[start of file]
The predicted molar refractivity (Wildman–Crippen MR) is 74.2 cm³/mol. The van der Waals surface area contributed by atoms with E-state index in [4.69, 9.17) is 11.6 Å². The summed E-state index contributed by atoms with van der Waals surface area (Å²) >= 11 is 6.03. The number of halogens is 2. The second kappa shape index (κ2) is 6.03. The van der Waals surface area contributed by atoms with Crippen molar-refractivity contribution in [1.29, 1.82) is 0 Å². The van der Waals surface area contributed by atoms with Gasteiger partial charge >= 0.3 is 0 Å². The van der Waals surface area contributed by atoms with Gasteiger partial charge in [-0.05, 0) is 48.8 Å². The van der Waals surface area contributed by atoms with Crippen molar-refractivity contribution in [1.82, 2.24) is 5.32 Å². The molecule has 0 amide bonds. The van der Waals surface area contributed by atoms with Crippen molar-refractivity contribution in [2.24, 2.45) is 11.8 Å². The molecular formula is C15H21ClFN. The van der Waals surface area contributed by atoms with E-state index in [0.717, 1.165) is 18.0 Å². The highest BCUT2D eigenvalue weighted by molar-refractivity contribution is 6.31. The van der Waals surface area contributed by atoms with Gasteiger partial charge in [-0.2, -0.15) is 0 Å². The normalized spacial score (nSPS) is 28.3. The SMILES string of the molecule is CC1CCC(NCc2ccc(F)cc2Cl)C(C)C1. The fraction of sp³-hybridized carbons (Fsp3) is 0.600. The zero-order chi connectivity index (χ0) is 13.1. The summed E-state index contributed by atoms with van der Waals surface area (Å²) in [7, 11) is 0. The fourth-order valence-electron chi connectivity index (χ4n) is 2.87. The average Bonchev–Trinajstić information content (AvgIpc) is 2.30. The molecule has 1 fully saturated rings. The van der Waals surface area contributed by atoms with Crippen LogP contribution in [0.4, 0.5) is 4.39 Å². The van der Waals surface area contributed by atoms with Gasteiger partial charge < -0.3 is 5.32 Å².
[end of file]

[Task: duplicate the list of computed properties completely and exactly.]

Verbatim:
The predicted molar refractivity (Wildman–Crippen MR) is 74.2 cm³/mol. The van der Waals surface area contributed by atoms with E-state index in [4.69, 9.17) is 11.6 Å². The summed E-state index contributed by atoms with van der Waals surface area (Å²) >= 11 is 6.03. The number of halogens is 2. The second kappa shape index (κ2) is 6.03. The van der Waals surface area contributed by atoms with Crippen molar-refractivity contribution in [1.29, 1.82) is 0 Å². The van der Waals surface area contributed by atoms with Gasteiger partial charge >= 0.3 is 0 Å². The van der Waals surface area contributed by atoms with Gasteiger partial charge in [-0.05, 0) is 48.8 Å². The van der Waals surface area contributed by atoms with Crippen molar-refractivity contribution in [1.82, 2.24) is 5.32 Å². The molecule has 0 amide bonds. The van der Waals surface area contributed by atoms with Crippen molar-refractivity contribution in [2.24, 2.45) is 11.8 Å². The molecular formula is C15H21ClFN. The van der Waals surface area contributed by atoms with E-state index in [0.717, 1.165) is 18.0 Å². The highest BCUT2D eigenvalue weighted by molar-refractivity contribution is 6.31. The van der Waals surface area contributed by atoms with Gasteiger partial charge in [-0.2, -0.15) is 0 Å². The normalized spacial score (nSPS) is 28.3. The SMILES string of the molecule is CC1CCC(NCc2ccc(F)cc2Cl)C(C)C1. The fraction of sp³-hybridized carbons (Fsp3) is 0.600. The zero-order chi connectivity index (χ0) is 13.1. The summed E-state index contributed by atoms with van der Waals surface area (Å²) in [7, 11) is 0. The fourth-order valence-electron chi connectivity index (χ4n) is 2.87. The average Bonchev–Trinajstić information content (AvgIpc) is 2.30. The molecule has 1 fully saturated rings. The van der Waals surface area contributed by atoms with Crippen LogP contribution in [0.4, 0.5) is 4.39 Å². The van der Waals surface area contributed by atoms with Gasteiger partial charge < -0.3 is 5.32 Å².